Train complaint letter from 1912 recalls 'sparks in face danger'
A quaint incident is recalled in this article about a letter of complaint to a railway company one hundred years ago, recently discovered at the National Railway Museum.
We've all likely had cause to complain about our railway service and every other day local and national news seems to feature stories of delay and incident, but this letter reminds us to spare a thought for railway passengers of the late 19th and early 20th Century, when rail travel was sometimes still a rather crude affair. Right up until the early 1900s some train companies crammed third class passengers into open-top carriages with hard bench seats and the locomotives, as in this particular case, were often basic and open to spit flame and embers onto the more unfortunate travellers.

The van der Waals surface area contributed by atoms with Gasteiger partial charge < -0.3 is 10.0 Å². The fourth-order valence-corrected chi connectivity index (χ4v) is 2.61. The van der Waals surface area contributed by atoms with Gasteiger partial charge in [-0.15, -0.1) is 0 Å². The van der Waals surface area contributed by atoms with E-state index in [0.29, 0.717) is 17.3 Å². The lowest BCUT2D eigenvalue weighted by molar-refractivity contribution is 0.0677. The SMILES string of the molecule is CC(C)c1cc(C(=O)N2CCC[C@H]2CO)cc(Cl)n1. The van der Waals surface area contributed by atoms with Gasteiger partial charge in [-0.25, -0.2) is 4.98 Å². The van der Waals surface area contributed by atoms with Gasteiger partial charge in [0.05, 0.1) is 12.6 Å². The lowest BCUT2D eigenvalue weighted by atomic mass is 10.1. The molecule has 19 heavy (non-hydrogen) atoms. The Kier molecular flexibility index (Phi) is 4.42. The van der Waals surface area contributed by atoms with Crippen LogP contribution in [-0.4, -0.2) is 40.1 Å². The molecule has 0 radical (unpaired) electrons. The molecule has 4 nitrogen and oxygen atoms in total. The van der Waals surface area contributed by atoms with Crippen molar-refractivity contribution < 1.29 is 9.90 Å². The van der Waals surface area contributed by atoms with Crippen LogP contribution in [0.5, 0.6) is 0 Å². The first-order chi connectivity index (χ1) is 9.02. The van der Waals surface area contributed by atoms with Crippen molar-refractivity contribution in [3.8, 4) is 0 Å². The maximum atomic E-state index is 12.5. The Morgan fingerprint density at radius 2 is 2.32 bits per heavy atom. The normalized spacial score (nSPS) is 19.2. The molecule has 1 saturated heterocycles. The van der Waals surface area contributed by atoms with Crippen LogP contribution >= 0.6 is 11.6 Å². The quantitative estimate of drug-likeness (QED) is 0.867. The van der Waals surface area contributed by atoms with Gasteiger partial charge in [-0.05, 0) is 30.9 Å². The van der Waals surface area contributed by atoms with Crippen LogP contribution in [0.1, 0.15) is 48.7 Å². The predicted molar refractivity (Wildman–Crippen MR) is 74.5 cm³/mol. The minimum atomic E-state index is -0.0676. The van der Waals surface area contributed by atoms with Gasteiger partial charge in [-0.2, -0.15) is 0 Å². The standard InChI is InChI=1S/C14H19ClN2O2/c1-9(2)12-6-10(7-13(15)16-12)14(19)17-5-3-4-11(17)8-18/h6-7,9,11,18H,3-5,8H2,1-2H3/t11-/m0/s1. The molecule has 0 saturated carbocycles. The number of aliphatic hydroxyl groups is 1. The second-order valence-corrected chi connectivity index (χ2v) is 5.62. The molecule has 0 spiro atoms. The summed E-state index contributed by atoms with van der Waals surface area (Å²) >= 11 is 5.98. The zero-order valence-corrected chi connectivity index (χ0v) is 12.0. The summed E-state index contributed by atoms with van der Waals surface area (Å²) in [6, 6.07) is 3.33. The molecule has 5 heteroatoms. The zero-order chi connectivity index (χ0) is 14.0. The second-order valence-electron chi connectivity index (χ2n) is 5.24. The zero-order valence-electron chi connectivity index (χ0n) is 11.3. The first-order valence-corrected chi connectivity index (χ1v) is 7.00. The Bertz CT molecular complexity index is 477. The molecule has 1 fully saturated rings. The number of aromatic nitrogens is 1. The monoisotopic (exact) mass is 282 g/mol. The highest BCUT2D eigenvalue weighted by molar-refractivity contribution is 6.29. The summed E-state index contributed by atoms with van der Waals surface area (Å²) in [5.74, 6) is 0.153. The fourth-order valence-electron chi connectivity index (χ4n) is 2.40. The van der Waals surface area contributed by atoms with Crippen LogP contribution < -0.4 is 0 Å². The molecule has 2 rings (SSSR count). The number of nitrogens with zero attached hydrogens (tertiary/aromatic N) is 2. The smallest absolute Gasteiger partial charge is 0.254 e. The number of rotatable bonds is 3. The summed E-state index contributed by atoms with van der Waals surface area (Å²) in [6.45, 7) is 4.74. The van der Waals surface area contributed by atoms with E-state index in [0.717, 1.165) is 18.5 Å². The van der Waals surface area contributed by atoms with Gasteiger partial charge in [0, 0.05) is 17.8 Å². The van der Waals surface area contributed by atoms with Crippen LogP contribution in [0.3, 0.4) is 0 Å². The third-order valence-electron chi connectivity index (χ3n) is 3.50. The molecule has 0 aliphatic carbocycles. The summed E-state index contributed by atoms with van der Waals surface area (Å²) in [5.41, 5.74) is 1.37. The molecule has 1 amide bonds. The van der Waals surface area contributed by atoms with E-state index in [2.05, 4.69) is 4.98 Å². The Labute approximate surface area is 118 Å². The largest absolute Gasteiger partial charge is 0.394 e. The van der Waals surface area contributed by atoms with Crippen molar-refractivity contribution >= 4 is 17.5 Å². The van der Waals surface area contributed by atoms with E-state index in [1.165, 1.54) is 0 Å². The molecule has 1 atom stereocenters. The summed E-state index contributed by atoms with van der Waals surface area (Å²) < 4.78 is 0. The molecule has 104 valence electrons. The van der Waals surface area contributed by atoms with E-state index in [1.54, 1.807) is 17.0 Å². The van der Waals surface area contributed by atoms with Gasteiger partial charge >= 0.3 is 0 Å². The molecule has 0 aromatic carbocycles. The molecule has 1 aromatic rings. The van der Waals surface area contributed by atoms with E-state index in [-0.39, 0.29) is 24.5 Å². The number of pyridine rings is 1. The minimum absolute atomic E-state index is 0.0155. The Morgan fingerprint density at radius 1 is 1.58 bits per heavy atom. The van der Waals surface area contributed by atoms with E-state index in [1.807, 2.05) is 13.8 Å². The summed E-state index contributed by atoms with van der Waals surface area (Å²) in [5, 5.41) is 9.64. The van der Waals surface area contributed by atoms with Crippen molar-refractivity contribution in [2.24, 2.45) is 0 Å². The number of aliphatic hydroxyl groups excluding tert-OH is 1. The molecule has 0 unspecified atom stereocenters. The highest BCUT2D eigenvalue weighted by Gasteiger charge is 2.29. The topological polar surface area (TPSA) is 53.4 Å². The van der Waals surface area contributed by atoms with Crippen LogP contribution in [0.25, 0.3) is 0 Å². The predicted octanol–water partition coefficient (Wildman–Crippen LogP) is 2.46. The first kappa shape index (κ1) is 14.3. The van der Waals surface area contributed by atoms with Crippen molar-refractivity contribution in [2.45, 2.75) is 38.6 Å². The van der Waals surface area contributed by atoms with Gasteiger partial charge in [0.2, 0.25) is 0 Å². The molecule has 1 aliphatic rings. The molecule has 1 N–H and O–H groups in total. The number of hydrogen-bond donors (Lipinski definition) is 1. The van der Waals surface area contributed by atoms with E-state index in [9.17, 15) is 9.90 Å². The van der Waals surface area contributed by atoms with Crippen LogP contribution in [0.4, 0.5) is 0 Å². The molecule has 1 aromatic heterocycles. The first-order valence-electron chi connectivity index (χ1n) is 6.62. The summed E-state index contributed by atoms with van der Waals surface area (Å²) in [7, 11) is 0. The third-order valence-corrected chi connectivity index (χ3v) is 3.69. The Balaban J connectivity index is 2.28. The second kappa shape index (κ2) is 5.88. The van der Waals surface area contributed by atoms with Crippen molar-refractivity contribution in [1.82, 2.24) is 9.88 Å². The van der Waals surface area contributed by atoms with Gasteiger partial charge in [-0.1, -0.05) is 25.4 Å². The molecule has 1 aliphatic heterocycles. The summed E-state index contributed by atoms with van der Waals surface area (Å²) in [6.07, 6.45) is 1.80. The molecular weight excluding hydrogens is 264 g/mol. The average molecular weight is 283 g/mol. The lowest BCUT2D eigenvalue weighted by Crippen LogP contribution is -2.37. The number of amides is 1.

By the 1920s the likes of "Gazelle" (above) had - on passenger services at least - given way to the lovely steam locomotives we know and appreciate today, but this remarkable piece of social history shows how hit-and-miss things could be in the years beforehand. I'm sure the letter will be an excellent edition to the museum's collection.